My Turn

Sorry, Mac Using Suckers

What's in it for Apple or ATI to provide OS X drivers?

- 2001.12.11

From Insanely-Great Mac:

PowerBook, iBook, and Power Mac owners (yes, including iMacs) of Macs officially qualified for OS X are getting increasingly frustrated by the lack of driver support for older ATI cards in Macs built between 1997 and 1999.

A petition addressed to Apple has been started requesting drivers for the ATI Rage II and Rage Pro LT cards, millions of which were soldered into Bondi and fruity iMacs, beige G3s, original Tangerine, Blueberry and Graphite iBooks, and the Wallstreet (1998) and Lombard (1999) PowerBook G3 Series.

Lack of OS X support for these chipsets has meant sluggish graphics performance on these Macs....

As someone hoping to get a brand spankin' new off the shelf iBook in the next few weeks, I sympathize with people upset about lack of support for older ATI chipsets, because I know that I may be stuck in the same boat in a few years.

But let's look at it from another point of view. On a certain level, I've never understood the iMac computer-as-an-appliance design. As a person who primarily uses PCs, I expect to be able to pop the case and go rooting around in my computer's innards at will. There are trade offs for this, but let's not get into that whole PC vs. Mac thing right now.

The microwave in my office at work is severely underpowered. It takes about 15 minutes to cook a typical frozen meal. If we want a bigger, better, more powerful microwave, my office mates and I will have to pool our cash and buy one, because it is not as if we can buy a more powerful "microwave generation unit" and drop it in. It's an appliance. If you want newer, better performance, you have to buy a newer, better appliance.

So, with that in mind, who bought computers designed not to be opened except by a tech? ("Oh, the iMac is so easy. I just plug it in and go while you PC users have to mess around with all those cords and cables.") Who bought computers with the processors and graphics chips soldered to the motherboard, rendering them virtually non-upgradeable?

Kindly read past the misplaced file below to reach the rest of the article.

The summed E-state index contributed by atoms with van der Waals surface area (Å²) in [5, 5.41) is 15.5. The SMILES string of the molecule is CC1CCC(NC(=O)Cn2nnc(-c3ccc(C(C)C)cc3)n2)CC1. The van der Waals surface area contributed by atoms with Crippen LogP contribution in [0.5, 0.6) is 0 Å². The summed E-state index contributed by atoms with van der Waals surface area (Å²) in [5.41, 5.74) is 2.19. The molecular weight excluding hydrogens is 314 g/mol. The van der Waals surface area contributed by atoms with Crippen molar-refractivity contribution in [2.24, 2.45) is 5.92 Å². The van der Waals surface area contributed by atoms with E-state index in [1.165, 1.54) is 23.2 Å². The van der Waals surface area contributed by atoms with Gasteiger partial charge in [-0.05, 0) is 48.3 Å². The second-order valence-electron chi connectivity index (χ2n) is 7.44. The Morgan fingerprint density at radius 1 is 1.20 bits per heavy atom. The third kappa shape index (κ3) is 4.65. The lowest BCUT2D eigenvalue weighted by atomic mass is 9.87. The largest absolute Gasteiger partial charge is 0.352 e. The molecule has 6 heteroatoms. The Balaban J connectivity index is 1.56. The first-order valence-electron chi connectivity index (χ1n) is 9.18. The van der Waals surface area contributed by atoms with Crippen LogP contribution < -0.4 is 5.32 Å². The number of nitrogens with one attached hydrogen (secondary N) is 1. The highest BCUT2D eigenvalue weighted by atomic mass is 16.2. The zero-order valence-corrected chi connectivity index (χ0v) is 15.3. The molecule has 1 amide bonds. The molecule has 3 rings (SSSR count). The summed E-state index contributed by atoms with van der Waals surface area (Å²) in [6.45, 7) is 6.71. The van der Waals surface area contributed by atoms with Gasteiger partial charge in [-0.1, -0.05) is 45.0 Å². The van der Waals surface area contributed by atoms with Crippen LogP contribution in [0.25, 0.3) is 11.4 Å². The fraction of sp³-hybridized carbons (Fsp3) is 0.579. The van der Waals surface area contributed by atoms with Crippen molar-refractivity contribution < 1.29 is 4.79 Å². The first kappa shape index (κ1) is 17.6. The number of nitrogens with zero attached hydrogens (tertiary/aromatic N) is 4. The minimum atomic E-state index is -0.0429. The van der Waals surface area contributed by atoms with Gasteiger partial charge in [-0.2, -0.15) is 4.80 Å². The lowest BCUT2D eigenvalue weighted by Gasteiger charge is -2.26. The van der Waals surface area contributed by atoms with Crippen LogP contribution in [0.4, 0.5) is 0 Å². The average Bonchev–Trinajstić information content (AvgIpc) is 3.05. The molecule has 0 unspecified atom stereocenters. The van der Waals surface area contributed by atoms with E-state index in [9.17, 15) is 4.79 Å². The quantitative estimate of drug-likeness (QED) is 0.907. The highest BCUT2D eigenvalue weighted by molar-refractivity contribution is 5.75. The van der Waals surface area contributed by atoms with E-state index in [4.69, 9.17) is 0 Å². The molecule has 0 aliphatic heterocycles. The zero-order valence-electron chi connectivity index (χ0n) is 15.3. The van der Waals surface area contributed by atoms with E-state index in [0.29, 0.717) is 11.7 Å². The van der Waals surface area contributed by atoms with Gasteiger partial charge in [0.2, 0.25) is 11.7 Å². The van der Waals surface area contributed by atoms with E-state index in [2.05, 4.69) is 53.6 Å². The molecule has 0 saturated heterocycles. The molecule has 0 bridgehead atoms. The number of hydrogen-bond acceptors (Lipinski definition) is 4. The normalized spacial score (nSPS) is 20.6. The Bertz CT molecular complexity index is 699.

You bought an appliance, and now that decision has come back to bite you in the ass.

(As a PC user, let me say that the idea of a processor and graphics chips soldered to the motherboard with no upgrade path is anathema, except in the case of laptops, which other than being RAM expandable have no upgrade path. I can't think of a single PC laptop that is processor upgradeable.)

The minute Apple began soldering processors (and graphics chips) to motherboards, I think it became pretty clear that they wanted to make consumers have to buy a new computer every 3-5 years. (True, PC manufacturers do everything they can to make the average user think they need a new computer every two years, but if the average PC user would open up the case and learn a thing or two, they would discover they could quickly and easily make the necessary hardware upgrades to run new software, but I digress.) Yes, you iMaccies and PowerBookies are in a bind. While most PC users simply won't upgrade the hardware in their computers, you don't even have that option. Having upgradeable computers and graphics chipsets is not in Apple's or ATI's interests. Maximizing profit is.

Sure, it would certainly behoove Apple and ATI to provide drivers for those older chipsets. I think it would also behoove ATI to provide *nix drivers for their cards, but why should they take that time and expense when they know that some Alpha geek out there will do it for no payment other than the pleasure of writing a program? Generating goodwill and bonhomie is all fine and dandy, but money pays the bills.

Kwitcher bellyaching, buttercups. The iMac is a Road Apple, and newer PowerBooks are about as upgradeable as PC laptops. Either vote with your dollars and buy a PC (Apple and ATI are taking a calculated risk that you won't) or do what momma Apple (and ATI) wants you to do - buy this year's computer. The only other option is to see if these graphics chipsets are supported under BSD or Xfree86 and find some Alpha geek to port them to OS X.

Welcome to the real world. Apple and ATI are not your friends. They're not in it for your goodwill; they're in it for your money.

Share your perspective on the Mac by emailing with "My Turn" as your subject.

Join us on Facebook, follow us on Twitter or Google+, or subscribe to our RSS news feed

Today's Links

Recent Content

About LEM Support Usage Privacy Contact

Follow Low End Mac on Twitter
Join Low End Mac on Facebook

Favorite Sites

Cult of Mac
Shrine of Apple
The Mac Observer
Accelerate Your Mac
The Vintage Mac Museum
Deal Brothers
Mac Driver Museum
JAG's House
System 6 Heaven
System 7 Today
the pickle's Low-End Mac FAQ

The iTunes Store
PC Connection Express
Macgo Blu-ray Player
Parallels Desktop for Mac

Low End Mac's store


Open Link